Mistakes at Texas Hospital over Ebola Are a Lesson for the Rest of the Country
Texas Health Presbyterian Hospital Dallas had a good reputation before a patient died of the Ebola virus there. Now the headlines refer to mistakes and possible lawsuits.
What has happened at this respected hospital is raising questions elsewhere in the county about how well hospitals could deal with Ebola. It’s not just a case of what-if. In Virginia a patient is being evaluated in Richmond as the city’s first potential Ebola victim.
An article in USA Today referred to a “string of possible missteps” in Dallas, that have raised serious questions whether other, lesser-equipped hospitals are ready to deal with an Ebola outbreak.
In Dallas, a hospital nurse, Nina Pham, 26, tested positive for the virus over the weekend and is being treated in isolation at the hospital. The spotlight is on the hospital after the release of an original Ebola patient – Thomas Eric Duncan.
USA Today reported on how Mr. Duncan had checked himself into the hospital’s emergency room on Sept. 25. He told staff he had recently been in Africa and complained of abdominal pain and fever, clear signs that he may have had Ebola. After being checked out by doctors, he was prescribed antibiotics, told to take Tylenol and released. A failure to diagnose is often a clear case of medical malpractice, although Texas has laws that are unfavorable to medical malpractice claims.
Releasing Mr. Duncan was apparently not the only mistake made by the hospital. In a statement on Oct. 2 statement, the hospital said Duncan had a temperature of “100.1” and that his symptoms were described as “not severe.” However, medical records later provided to the Associated Press showed a fever of 103 and that he had reported suffering from “severe pain.”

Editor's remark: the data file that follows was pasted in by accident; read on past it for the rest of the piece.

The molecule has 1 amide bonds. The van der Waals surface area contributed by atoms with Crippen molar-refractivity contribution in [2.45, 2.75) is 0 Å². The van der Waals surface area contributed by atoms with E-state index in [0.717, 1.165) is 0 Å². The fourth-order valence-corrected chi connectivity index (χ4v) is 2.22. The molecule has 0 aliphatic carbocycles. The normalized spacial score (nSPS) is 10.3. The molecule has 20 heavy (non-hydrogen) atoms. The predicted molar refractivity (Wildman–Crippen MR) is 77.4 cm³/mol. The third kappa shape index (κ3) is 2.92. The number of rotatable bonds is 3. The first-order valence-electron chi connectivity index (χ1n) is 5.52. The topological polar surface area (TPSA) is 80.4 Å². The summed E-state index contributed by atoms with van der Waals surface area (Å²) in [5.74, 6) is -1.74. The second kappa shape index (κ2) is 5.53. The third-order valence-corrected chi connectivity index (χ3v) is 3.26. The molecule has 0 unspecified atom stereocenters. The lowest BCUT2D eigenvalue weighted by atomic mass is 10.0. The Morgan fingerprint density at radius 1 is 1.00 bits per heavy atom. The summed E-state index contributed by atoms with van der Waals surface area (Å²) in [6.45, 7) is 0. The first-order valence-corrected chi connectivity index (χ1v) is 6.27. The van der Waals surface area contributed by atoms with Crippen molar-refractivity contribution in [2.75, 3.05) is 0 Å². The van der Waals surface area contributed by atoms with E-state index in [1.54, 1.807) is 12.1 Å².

Duncan was readmitted to the hospital Sept. 28, put in isolation and died at the hospital 10 days later.
“Everyone’s watching and everyone’s going to learn by their mistakes,” Robert Murphy, a professor of medicine and biomedical engineering at Northwestern University’s Feinberg School of Medicine with experience in working with infectious diseases told USA Today.
There are also alarming unanswered questions about how a nurse was infected with Ebola. Pham, who was caring for Duncan during his second hospital visit, contracted the Ebola virus, despite wearing protective gear such as gloves, gown and mask. The Centers for Disease Control and Prevention is looking into the matter. Even President Obama has called for an investigation to find out how Pham contracted the disease.
The World Health Organization has estimated the Ebloa death toll has risen internationally to 4,447, reported the BBC.
Duncan was the first Ebola patient treated at a hospital outside one of the nation’s four bio-containment units specially-equipped to handle patients with deadly, infectious diseases. His treatment alarms me as a Virginia medical malpractice attorney.
WHAT IS THE EBOLA VIRUS?
Ebola, is previously known as Ebola hemorrhagic fever. It’s a potentially deadly disease caused by infection with one of the Ebola virus strains. Ebola can cause disease in humans and nonhuman primates (monkeys, gorillas, and chimpanzees).
Symptoms include a fever of more than 101.5 F, a severe headache, vomiting and unexplained hemorrhage. Diarrhoea, vomiting, a rash, pain in the stomach and impaired kidney and liver function follow before severe internal bleeding, and the patient may also bleed from the ears, eyes, nose or mouth.
If you have been injured or infected due to a mistake at a hospital, call Cooper Hurley Injury Lawyers at 757.455.0077 or see CooperHurley.com.